It’s a bit of an odd one, this. Billed by some critics as the greatest thing since oxygen (well, not quite, but opinion is riding pretty high), Steve McQueen’s follow up to his two interesting but strangely opaque films Hunger and Shame is…well, strangely opaque. Maybe it’s just me, but I have to say that, while it’s heart is in the right place and it contains some exceptional performances, I found 12 Years A Slave quite hard work, and not in an entirely good way.
The strange thing is, it’s probably McQueen’s most accessible film. The modern artists’s debut work, Hunger, featured an amazing performance by Michael Fassbender (who co-stars here as a deranged slave-owner) but often felt like an art-installation rather than a dramatic feature film. Shame hobbled closer to narrative stability, but it’s extreme and often disturbing depiction of sex addiction may have been hard to swallow by some. In some respects, the hard-to-swallow aspect remains here, with gruelling depictions of the abuse of slaves at he hands of their sadistic “superiors”. But the story structure is closer to a Hollywood movie (it is indeed backed by Regency, the studio who has made, among others, Marley & Me and Alvin and the Chipmunks: The Squeakquel). But funding politics aside, Steve McQueen’s visual style shines through. Though slightly tamed, his photographic poetry has not been stifled and there is a rich, wondrous feel to much of the movie that makes it worth watching.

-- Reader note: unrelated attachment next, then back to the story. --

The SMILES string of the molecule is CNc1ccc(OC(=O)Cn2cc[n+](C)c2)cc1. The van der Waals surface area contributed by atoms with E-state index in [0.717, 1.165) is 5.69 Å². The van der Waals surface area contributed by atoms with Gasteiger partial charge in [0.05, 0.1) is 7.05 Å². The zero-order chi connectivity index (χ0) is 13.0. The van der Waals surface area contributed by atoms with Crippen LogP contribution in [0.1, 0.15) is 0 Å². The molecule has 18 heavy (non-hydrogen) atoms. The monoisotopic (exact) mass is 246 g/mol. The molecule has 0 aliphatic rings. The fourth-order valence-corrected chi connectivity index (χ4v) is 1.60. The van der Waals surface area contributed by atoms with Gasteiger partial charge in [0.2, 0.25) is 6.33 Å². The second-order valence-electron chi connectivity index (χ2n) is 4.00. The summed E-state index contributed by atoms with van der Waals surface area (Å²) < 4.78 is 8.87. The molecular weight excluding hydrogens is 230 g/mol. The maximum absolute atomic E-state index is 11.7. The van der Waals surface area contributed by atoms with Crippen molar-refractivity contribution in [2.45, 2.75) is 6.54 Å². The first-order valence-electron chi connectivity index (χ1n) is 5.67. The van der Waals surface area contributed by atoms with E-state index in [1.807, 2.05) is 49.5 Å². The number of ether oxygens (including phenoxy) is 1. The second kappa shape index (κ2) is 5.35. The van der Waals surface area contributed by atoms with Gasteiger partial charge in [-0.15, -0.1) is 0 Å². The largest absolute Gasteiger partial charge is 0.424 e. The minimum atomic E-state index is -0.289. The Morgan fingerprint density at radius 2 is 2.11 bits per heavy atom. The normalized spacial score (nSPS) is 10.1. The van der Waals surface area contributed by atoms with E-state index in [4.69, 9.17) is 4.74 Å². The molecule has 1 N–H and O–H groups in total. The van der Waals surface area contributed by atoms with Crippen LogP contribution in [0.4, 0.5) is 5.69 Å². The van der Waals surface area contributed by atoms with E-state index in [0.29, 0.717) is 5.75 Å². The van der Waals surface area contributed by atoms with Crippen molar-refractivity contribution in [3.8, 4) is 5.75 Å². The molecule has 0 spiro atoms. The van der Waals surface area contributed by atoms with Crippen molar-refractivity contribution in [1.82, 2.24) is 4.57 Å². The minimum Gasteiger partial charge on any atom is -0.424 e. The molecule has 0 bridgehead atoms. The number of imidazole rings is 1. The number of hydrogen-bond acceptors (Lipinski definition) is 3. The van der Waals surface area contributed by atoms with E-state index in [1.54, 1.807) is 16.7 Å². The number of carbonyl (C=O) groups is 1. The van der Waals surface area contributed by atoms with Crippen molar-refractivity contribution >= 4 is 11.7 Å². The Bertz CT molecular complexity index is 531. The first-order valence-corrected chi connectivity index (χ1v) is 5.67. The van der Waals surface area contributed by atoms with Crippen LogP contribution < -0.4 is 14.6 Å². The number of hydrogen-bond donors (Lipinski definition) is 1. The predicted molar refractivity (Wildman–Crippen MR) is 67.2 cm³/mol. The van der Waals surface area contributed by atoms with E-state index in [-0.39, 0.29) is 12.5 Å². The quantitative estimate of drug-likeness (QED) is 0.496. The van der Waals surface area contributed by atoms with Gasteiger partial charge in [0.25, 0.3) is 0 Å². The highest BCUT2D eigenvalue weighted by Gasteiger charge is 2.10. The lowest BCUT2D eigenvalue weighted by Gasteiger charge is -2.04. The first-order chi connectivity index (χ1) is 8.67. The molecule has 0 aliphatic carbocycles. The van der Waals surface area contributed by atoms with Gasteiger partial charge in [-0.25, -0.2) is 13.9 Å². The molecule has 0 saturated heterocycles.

Chiwetel Ejiofor’s performance is excellent – he’s usually superb in whatever he turns his hands too. He was the best thing about the dreary adaptation of Half of a Yellow Sun, also showing at the London Film Festival this October. He plays a man (based on a true individual, Solomon Northup) who was kidnapped from his happy, comfortable free life in New York and taken to slave plantations and made to work for no payment. His twelve years in slavery feature some varied slave owners, one of them kind but weak (Benedict Cumberbatch), one cruel and vicious (the aforementioned turn by Michael Fassbender).
The scenes of violence are unforgiving and repulsive. Some may even argue gratuitous in their depiction, though they are more justifiable here than in Tarantino’s celebration of bloodshed in Django Unchained, which would make for an interesting double bill with this feature.
Viewers will make their own mind up about 12 Years A Slave. Who knows, maybe it’s just me, but I felt the movie ends up becoming a collection of interesting pieces (one being an understated and brief performance by Brad Pitt) rather than an amazing masterpiece when seen and thought about as a whole.
12 Years a Slave (2013), directed by Steve McQueen, was screened at the BFI London Film Festival this autumn. The film is released in the UK on 24 January 2014 by Entertainment One.